Thursday, January 20, 2011

The Pillow

There has been more excitement than you would believe at Angel House and Angel Secondary this last month. Christmas, always a joy filled occasion here, was bookended by a community mission project and volunteer teams. These things led straight into the opening of our new school, Angel Secondary. The work that has gone into opening the school has been great and while everyone has helped Holly and Liz have done the lion's share (which has a little more meaning for me now) of the work. This has also given me a little more to do at Angel House as we all adjust and work with new schedules, new people, and a whole new and bright ministry here in Tarime.

This excitement has only been slightly diminished by a return to the work driven, high probability of burn-out schedule that I held in the US. I have found myself not praying as much and not spending as much time on the spiritually refreshing things in life, such as just playing with the kids or spending time listening to the radio with the older boys. Through much experience with this type of schedule I have learned that the biggest pit fall is that we often stop listening to God. One of the thing I enjoy about ministry here at Angel House is that it is done as part of the rest of your life within a community. There is not work and home, ministry and off time, it is all part of the rhythm of life. Visiting with friends before a business meeting or playing with the kids before Bible study are normal. This allows for more holistic ministry. When you become schedule drive and task oriented you lose out on the opportunities for ministry within the normal living of your life. Your ministry becomes more scheduled and routine while your enjoyment comes from sleeping more than 5 hours a night instead of from interaction with God's people.

All of this became very apparent one day, while walking out of the hospital after visiting one of the kids (we have had more than the normal amount in the hospital this month). I saw a man sitting outside of the hospital that helped remind me of the true things of importance. It was a reminder that to truly do ministry here we will need to return to allowing God to lead us whether it is into a town, village, or play time at Angel House. Allowing God to lead is to allow ourselves to enter into the joy, the pain, and the lives of those around us; not in a schedule, at a meeting or over financial discussions, but just through the rhythm of life. This leading of God into others lives is why we came and whey we continue to do ministry. To be drive by the Bible and the sacredness it holds for all life instead of by the calendar and to-do list is what will cause our time here to be filled with the richness that is waiting all around us.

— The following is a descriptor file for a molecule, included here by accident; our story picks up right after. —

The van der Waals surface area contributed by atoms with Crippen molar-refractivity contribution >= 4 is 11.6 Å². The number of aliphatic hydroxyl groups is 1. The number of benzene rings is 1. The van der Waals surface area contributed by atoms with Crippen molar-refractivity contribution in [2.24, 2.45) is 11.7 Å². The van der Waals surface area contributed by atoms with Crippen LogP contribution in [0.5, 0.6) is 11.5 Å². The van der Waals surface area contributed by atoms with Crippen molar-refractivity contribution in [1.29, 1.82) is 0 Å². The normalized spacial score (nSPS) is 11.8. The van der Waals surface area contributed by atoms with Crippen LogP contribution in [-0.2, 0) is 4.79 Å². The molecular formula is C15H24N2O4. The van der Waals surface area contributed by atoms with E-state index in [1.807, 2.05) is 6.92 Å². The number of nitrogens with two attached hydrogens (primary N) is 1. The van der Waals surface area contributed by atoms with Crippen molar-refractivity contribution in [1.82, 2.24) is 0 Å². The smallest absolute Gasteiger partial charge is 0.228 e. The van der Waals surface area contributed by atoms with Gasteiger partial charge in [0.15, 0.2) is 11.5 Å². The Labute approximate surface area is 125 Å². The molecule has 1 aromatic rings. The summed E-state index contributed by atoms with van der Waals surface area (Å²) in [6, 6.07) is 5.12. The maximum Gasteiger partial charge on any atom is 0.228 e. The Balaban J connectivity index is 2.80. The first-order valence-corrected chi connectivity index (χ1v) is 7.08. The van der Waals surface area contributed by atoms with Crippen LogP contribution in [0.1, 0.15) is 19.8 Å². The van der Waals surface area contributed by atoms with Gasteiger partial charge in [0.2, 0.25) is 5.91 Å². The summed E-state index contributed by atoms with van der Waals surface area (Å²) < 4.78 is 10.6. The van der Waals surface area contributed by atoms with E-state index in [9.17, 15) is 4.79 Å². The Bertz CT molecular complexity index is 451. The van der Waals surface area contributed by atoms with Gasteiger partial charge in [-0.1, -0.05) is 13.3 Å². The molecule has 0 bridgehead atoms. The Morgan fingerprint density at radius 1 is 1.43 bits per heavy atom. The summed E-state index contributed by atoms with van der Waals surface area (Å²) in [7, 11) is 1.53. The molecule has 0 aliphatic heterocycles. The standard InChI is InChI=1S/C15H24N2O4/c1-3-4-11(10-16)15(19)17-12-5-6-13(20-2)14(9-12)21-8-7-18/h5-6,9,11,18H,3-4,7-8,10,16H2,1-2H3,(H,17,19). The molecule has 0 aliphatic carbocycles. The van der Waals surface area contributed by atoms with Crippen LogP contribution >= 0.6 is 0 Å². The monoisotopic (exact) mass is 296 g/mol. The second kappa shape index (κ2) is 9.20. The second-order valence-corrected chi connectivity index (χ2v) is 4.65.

After being greeted with this scene outside the hospital, I had to write this.

The Pillow

I walked one day by a hospital sitting in a valley
There was a man outside and he only had one thing,
A pillow for his tears.

I do not know his struggles
I do not know his pain
I could only see the pillow
He held to catch his tears.

Despair, Anguish, Lament
Words he does not know
Remain inadequate to describe his state as he held
A pillow for his tears.

His baby boy, held in his arms
Was the pillow for his tears.
Sitting outside a hospital in a valley
Praying, Crying, his only option of helping
The pillow for his tears.

Monday, January 10, 2011

First Day of School

I never understood gushy parents and I still don’t break down and cry even for important bench marks, but today was a very proud parent day. Eight of our kids started nursery school today.  It was exciting to be able to stay the night at the kids house, get up with them this morning (5:30 am) and help them get ready for their first day of school. There was the typical scramble for school uniforms and trying to find and then sort out backpacks for all the kids. This may have been further complicated by no electricity (solar went out early after a rainy Sunday), but that did not stop their excitement. Our two smallest, who had never stepped foot in a school before, were especially excited to get in line with all of the other kids for the big kid breakfast. Derrick kept asking when the big bus was coming to take them to school, and was only slightly disappointed when he learned that all of the nursery students were going in the orphanage truck. After all of the work of getting almost thirty kids ready for school (eight went to nursery and the rest returned to primary school today) we were still the first ones there ready to start a new school year, ready to learn, and ready to take one more important step for their future. I could not be more proud.